The WiFi on your mobile device and other Wifi-enabled devices track where you’re living, working, and moving within the accuracy of a few meters. This is the kind of data you don’t want being shared. However, both the Chromecast streaming dongle and Google Home Speaker have a design flaw that opens the door to web browsers and sites interacting with these devices. Learn if you’re safe below.
Craig Young of Tripwire found that the Home app, used to configure these devices, directs some tasks via a local HTTP network instead of Google Cloud. This means these commands are fulfilled without any authentication requirement. This loophole means hackers can locate you as long as you’re sharing the same local network as the Chromecast dongle or Home Speaker. They could also redirect you to malicious sites and use the lack of authentication to attack you. So be extra careful if you having either of these devices.
Brian Krebs who hosts his own cybersecurity website and worked with Young contacted Google to flag these flaws. They responded they’ll work to fix these vulnerabilities by mid-July.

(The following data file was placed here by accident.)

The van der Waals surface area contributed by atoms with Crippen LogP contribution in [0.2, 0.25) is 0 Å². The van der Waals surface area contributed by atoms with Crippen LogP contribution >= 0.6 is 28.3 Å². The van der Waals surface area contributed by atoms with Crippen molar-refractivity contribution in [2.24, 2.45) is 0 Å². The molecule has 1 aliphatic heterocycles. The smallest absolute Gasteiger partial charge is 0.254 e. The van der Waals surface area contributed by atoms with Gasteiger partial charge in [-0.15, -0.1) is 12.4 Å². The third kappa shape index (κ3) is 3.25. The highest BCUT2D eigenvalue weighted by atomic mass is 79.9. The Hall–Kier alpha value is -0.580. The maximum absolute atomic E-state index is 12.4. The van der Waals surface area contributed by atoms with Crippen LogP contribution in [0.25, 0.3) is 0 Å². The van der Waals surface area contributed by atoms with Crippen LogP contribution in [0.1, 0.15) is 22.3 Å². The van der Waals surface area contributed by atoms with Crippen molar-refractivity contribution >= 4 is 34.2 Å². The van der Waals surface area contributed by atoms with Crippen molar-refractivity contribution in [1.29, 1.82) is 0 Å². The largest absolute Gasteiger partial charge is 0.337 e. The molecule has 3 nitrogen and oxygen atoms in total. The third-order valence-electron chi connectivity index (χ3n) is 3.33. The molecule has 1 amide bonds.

In the mean time (and always), here’s how to protect yourself:
- Run a FixMeStick scan to ensure your computer hasn’t been breached
- Update your passwords – Dashlane makes that easy, try it for free here
- Consider adding an extra router to your network exclusively for your IoT devices (think all your smart phone gadgets). These are often not engineered with safety in mind and so create the perfect loophole for hackers to exploit.
- Be mindful of the sites you visit if you’re connected to the same network as some of your Internet of Things gadgets.
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